REGULATING cyberspace is a challenging task for every nation. In Pakistan, the enactment of the Prevention of Electronics Crime Act (Peca), 2016, despite many reservations, was a step in the right direction due to the emerging cyber threats and the need to provide protection to citizens vulnerable to the misuse of technology. It has been more than a year since the law was promulgated, and its use must be evaluated.
Governments here tend to have a reactive approach when it comes to legislation, which leads to implementation issues later on. Despite one year of Peca, the ambiguity of certain provisions still persists. The law-enforcement agencies, eg the FIA, still seem to be oblivious to the nature of offences that Peca covers, and no formal training has been given in this regard despite the government’s guarantees to the Senate to do so when the law was proposed.
Section 51 of Peca empowers the centre to make rules on the qualification and training of officers and staff in general and for forensic experts; however, no rules have been notified. The lack of training has resulted in limited legal and technical capabilities of officials responsible for enforcing the law. Due to scarce resources and poor prioritisation, the FIA currently has only two public prosecutors in Sindh. The overburdened officials must prosecute all FIA cases, including those under Peca, which is an impossible task and causes inordinate delays in the judicial process.
The gravity of FIA’s limitations can be gauged from the fact that forensic reports of cases from 2015 are still due before the district courts in Sindh, highlighting the lack of capacity and resources at forensic labs. The absence of crucial, technical evidence and adequate prosecution is causing significant delays, and leading to the exoneration of criminals and increasing the frustration of complainants.
Similarly, judges designated to preside over cyber-related cases have not received the requisite training and have difficulty in comprehending technology-related offences and material evidence that can prove guilt or innocence. Judges are often unsure about basic issues such as jurisdiction and the procedure to be adopted in this emerging area of the law.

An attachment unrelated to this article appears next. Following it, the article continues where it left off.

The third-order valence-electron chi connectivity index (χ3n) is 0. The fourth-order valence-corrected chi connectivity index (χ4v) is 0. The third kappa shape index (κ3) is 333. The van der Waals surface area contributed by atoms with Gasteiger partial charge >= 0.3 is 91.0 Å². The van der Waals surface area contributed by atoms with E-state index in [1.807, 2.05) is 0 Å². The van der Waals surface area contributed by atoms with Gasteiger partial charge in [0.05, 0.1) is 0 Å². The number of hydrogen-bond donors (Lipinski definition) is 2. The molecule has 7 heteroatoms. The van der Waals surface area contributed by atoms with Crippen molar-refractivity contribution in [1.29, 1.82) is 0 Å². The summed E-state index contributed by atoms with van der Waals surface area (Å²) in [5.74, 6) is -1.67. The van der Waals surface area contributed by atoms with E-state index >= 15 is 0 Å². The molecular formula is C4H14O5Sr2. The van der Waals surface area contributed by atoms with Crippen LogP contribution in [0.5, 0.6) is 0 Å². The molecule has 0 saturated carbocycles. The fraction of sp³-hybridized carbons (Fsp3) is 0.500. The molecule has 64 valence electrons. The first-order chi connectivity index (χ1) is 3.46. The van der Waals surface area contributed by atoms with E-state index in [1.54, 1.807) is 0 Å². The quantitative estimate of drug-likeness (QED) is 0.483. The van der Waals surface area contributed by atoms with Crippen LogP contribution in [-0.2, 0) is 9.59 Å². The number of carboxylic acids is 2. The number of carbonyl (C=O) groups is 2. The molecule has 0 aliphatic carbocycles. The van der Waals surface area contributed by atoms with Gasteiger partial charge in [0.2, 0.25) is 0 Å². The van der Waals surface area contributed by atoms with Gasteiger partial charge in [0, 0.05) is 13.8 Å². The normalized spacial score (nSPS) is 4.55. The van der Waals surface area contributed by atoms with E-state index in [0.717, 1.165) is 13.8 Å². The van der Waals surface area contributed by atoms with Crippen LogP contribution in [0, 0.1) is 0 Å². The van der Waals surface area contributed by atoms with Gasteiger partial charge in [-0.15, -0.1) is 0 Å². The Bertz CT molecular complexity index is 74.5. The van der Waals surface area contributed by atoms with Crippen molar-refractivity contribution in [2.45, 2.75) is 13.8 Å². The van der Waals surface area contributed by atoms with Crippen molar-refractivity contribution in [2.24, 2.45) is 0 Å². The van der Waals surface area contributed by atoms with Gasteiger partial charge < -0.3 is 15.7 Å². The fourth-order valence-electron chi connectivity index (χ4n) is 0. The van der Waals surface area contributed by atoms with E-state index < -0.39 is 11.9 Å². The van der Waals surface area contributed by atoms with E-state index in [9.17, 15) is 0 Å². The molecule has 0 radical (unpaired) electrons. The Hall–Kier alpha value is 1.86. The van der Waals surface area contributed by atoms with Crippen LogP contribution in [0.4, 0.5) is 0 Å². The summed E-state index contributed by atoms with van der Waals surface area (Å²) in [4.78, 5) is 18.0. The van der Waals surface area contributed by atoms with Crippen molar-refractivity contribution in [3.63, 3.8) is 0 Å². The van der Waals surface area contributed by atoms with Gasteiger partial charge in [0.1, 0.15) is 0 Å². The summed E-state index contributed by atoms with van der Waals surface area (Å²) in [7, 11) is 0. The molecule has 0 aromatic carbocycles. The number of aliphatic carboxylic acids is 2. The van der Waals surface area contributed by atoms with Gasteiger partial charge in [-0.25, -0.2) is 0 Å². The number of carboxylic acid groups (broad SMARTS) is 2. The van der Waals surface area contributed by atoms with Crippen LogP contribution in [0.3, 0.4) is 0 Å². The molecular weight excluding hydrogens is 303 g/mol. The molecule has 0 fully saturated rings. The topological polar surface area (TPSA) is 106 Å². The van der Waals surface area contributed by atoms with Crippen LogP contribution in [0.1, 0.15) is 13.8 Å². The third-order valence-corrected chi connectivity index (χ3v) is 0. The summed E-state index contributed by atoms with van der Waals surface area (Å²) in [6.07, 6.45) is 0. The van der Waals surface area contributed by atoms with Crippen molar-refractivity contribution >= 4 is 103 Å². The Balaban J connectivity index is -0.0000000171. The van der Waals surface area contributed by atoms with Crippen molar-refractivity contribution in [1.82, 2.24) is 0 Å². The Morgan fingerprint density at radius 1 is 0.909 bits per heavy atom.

Under Section 53 of Peca, the FIA must submit a six-monthly report to both houses of parliament on cybercrime activities; however, FIA has failed to do this despite repeated requests by the Senate.
Cyberspace presents ever darker demons. Cross-border cybercrimes, cyberterrorism and cyber warfare are a real threat to the world including Pakistan. The effort to combat cyber offences such as terrorist recruitment, terror financing and hate speech cannot be made at a national level alone; these must be collective efforts undertaken by Pakistan and the international community. This is an area where Pakistan lags behind even more than it does in domestic implementation.
Cross-border cybercrime cases cannot be tackled due to the failure of the government to effectively engage in international dialogue and sign bilateral or multilateral treaties for aid in prosecution and investigation of offences related to cybercrime.
Curiously, as per Section 1 (4) of Peca, the law also applies to anyone outside Pakistan if they commit a cyber offence in the country. The provision essentially covers cross-border cybercrime. To prosecute violations on the internet, it is important for the government to have discussions with other stakeholders and governments for support and training. Here is an example of the challenge: if a person in a foreign country harasses or blackmails someone in Pakistan over the internet and the victim reports it, the FIA has no system in place to investigate or prosecute the perpetrator in the foreign country.
UN Resolutions 55/63 (2000) and 56/121 (2001) encourage states to strengthen anti-cybercrime laws, train law-enforcement agencies and promote public awareness so that they can prevent and combat cyber offences. They further urge states to establish joint legal regimes for curbing cybercrime, sharing information and mutual legal help in the investigation, apprehension and prosecution of cyber criminals.
There are regional and multilateral treaties and cooperation between countries to combat cyber offences; however, Pakistan has so far failed to build up international connections despite having the provision of ‘international cooperation’ in the cyber law
The law has failed on numerous fronts more than a year after its enactment. If the government truly wants to protect vulnerable individuals from cyber harassment and critical state infrastructure from cyberterrorism and cyber warfare, serious efforts are required to invest in the training and capacity-building of the currently ill-equipped and under-resourced FIA. Similar efforts are needed to train judges to understand the new legal framework and the complexities of cyberspace, and to engage with allies and the global community to participate in the evolving international law regime.
The writer is a high court advocate with an interest in international law.